caravanning
Caravan Sites



Entry Requirements
Citizens of the European Union (EU), as well as citizens of Liechtenstein, Malta, Norway, and Switzerland, can enter Portugal with a valid national identity card and stay for up to 90 days. However, citizens of the United Kingdom and Ireland, where there is no identity card system, must carry a valid passport. Other nationals should consult the Portuguese embassy or consulate in their country of residence before departure, for any visa requirements.

Emergency Phone Numbers
Ambulance, police and fire brigade: 115
Alternative pan-European emergency number for all services: 112

Driving
Vehicle documents
Check with your motor vehicle insurance company regarding any insurance documents you will need, and whether additional motor insurance is required. Make sure you have a red warning triangle in the car in case of an accident or breakdown. The international registration letters of your country of residence must be displayed at the rear of your car.

Rules Of The Road
Carry your full valid driving licence or International Driving Permit, vehicle registration documents (or a letter of authority from the owner, if it is not your car—check with the Portuguese embassy on how to make the letter official), and insurance documents with you in the car at all times. Although a Green Card is not mandatory, it is still advisable. Traffic drives on the right. Note that trams have right of way, and they must not be overtaken when they are stationary. Seat belts must be worn. The limit of alcohol in the blood while driving is 40 mg per 100 ml (4g/l).

Roads, Tolls And Speed Limits
Motorways in Portugal are marked with an “A” (for auto-estrada) and have six lanes. Tolls are charged, which can make motorway journeys quite expensive. National roads are marked with an “N”; these are generally single-lane roads that pass through towns and villages, where speeds must be significantly reduced. The more minor the road is, the more digits will be displayed after the letter “N”. Speed limits are 120 kilometres (75 miles) per hour on motorways, 90 kilometres (55 miles) per hour on national roads and on all roads outside towns, and 50 kilometres (31 miles) per hour in towns and cities. Anyone who has held a licence for less than one year must not exceed 90 kilometres (55 miles) per hour and must display a “90” disc, obtainable from any vehicle accessory shop in Portugal.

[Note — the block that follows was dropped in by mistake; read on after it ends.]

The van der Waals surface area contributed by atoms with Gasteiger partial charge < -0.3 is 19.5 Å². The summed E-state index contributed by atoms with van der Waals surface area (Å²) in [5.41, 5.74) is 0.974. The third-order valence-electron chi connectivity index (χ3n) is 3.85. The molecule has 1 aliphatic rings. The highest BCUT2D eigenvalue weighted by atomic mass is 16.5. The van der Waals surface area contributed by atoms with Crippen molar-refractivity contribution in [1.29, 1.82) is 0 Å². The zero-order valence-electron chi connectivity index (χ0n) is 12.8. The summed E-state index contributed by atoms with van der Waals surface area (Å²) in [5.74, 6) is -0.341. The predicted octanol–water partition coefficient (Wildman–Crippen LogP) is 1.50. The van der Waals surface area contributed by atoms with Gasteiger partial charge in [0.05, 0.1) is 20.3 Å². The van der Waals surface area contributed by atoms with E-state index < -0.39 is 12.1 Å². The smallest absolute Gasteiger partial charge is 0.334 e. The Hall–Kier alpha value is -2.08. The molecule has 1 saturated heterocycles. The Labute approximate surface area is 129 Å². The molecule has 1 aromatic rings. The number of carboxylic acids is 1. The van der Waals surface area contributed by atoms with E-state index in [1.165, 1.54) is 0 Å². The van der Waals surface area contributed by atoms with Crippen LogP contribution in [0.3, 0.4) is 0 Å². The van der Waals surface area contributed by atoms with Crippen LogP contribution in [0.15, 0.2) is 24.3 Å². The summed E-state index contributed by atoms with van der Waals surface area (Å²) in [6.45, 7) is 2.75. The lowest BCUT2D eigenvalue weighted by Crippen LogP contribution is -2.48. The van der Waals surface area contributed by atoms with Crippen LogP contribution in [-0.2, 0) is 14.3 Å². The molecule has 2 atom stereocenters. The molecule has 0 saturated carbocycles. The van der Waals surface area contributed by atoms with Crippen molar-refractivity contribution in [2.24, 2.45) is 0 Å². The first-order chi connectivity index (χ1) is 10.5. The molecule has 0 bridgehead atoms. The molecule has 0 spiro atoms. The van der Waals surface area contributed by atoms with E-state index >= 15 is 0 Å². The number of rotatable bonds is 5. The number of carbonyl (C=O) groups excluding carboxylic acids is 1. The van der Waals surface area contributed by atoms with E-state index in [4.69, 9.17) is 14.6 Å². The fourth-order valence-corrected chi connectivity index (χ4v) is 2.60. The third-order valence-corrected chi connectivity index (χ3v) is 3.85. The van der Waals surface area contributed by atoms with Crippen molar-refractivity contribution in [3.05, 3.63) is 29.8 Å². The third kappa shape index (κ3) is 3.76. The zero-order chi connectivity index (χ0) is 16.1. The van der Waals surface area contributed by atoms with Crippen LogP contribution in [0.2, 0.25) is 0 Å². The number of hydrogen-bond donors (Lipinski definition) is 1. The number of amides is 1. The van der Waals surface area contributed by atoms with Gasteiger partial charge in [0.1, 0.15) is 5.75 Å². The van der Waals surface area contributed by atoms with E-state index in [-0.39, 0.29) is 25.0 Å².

Driving Tips
Sudden bends and turns are commonplace on Portuguese roads, especially in mountainous areas, so drivers are advised to stay alert.

Assistance
The Automóvel Club de Portugal (ACP) can provide breakdown assistance 24 hours a day; tel: (02) 830 1127 for service in the north, and tel: (01) 356 3931 in the south. In the event of a breakdown, you must place your warning triangle at least 30 metres (100 feet) behind the vehicle.

Electrical Devices
The electrical current in Portugal is 220 volts AC. Round, two-pin plugs are used. An adapter is essential for UK and Irish appliances.

ADVICE AND INFORMATION


Alenquer Camping - Casal das Pedras
E.N. nº 9, Km 94
2580-330 Alenquer - Portugal
Phone / Fax: +351 263 710 375
Mobile:+351 93 428 93 75
Phone:+351 21 355 20 70
Fax:+351 21 354 85 40
www.dosdin.pt/agirdrin E-mail:
dosdinconsultores@sapo.pt


Campismo Valsereno

Campismo Valsereno
Riodouro 431
4860 Cabeceiras de Basto - Portugal
Tel: 00 35 1253666042
campismovalsereno@hotmail.com


On the far western edge of Europe, Portugal is famous for its 560 kilometres (350 miles) of Atlantic coastline and its character as a maritime nation of discoverers, traders, and fishermen. The soul of this gentle country lies away from the beaches, however, in the rural landscapes and tiny whitewashed villages such as Óbidos, Elvas, or Marvão. Many people still live traditionally, tending the family olive groves, peach orchards, or vineyards, or making a living in small fishing harbours, with a peeling boat and a net of sardines. Cities such as Lisbon and Porto, Évora and Coimbra are filled with fine museums and galleries, elegant townhouses and gracious plazas. Lisbon, the capital and site of the huge World Expo trade fair in 1998, is a city of great beauty and atmosphere, its steep and narrow cobbled streets lined by elegant houses with wrought-iron balconies, no two of which are alike.